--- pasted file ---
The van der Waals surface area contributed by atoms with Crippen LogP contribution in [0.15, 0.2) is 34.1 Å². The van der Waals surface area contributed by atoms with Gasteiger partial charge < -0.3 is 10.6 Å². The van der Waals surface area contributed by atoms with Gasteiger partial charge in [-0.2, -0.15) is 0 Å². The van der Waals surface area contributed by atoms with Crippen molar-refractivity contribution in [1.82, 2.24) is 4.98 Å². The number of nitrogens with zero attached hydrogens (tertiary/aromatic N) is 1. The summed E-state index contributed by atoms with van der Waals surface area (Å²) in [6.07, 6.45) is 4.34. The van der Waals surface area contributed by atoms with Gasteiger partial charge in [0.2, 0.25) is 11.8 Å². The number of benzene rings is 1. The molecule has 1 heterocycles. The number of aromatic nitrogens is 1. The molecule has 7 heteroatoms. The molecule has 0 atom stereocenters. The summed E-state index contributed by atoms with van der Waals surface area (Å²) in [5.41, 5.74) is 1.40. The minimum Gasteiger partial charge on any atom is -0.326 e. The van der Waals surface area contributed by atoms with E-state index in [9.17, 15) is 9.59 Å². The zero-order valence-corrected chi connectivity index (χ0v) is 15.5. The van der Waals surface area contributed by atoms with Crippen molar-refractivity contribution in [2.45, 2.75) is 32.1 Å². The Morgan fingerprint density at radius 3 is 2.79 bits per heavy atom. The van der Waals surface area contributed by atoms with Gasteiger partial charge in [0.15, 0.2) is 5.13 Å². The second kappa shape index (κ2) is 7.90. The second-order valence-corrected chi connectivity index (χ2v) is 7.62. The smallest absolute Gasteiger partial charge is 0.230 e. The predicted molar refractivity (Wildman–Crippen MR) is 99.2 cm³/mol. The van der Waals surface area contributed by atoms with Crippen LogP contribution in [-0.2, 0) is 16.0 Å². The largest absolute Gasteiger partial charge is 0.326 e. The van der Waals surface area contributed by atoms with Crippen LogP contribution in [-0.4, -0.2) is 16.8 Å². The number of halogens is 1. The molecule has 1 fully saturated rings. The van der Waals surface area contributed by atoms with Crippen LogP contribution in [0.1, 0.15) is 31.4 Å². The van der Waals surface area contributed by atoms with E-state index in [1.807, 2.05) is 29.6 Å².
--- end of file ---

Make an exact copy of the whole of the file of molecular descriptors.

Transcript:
The van der Waals surface area contributed by atoms with Crippen LogP contribution in [0.15, 0.2) is 34.1 Å². The van der Waals surface area contributed by atoms with Gasteiger partial charge < -0.3 is 10.6 Å². The van der Waals surface area contributed by atoms with Gasteiger partial charge in [-0.2, -0.15) is 0 Å². The van der Waals surface area contributed by atoms with Crippen molar-refractivity contribution in [1.82, 2.24) is 4.98 Å². The number of nitrogens with zero attached hydrogens (tertiary/aromatic N) is 1. The summed E-state index contributed by atoms with van der Waals surface area (Å²) in [6.07, 6.45) is 4.34. The van der Waals surface area contributed by atoms with Gasteiger partial charge in [0.2, 0.25) is 11.8 Å². The number of benzene rings is 1. The molecule has 1 heterocycles. The number of aromatic nitrogens is 1. The molecule has 7 heteroatoms. The molecule has 0 atom stereocenters. The summed E-state index contributed by atoms with van der Waals surface area (Å²) in [5.41, 5.74) is 1.40. The minimum Gasteiger partial charge on any atom is -0.326 e. The van der Waals surface area contributed by atoms with E-state index in [9.17, 15) is 9.59 Å². The zero-order valence-corrected chi connectivity index (χ0v) is 15.5. The van der Waals surface area contributed by atoms with Crippen molar-refractivity contribution in [2.45, 2.75) is 32.1 Å². The Morgan fingerprint density at radius 3 is 2.79 bits per heavy atom. The van der Waals surface area contributed by atoms with Gasteiger partial charge in [0.15, 0.2) is 5.13 Å². The second kappa shape index (κ2) is 7.90. The second-order valence-corrected chi connectivity index (χ2v) is 7.62. The smallest absolute Gasteiger partial charge is 0.230 e. The predicted molar refractivity (Wildman–Crippen MR) is 99.2 cm³/mol. The van der Waals surface area contributed by atoms with Crippen LogP contribution in [-0.2, 0) is 16.0 Å². The largest absolute Gasteiger partial charge is 0.326 e. The van der Waals surface area contributed by atoms with Crippen LogP contribution in [-0.4, -0.2) is 16.8 Å². The number of halogens is 1. The molecule has 1 fully saturated rings. The van der Waals surface area contributed by atoms with Crippen LogP contribution in [0.1, 0.15) is 31.4 Å². The van der Waals surface area contributed by atoms with E-state index in [1.807, 2.05) is 29.6 Å².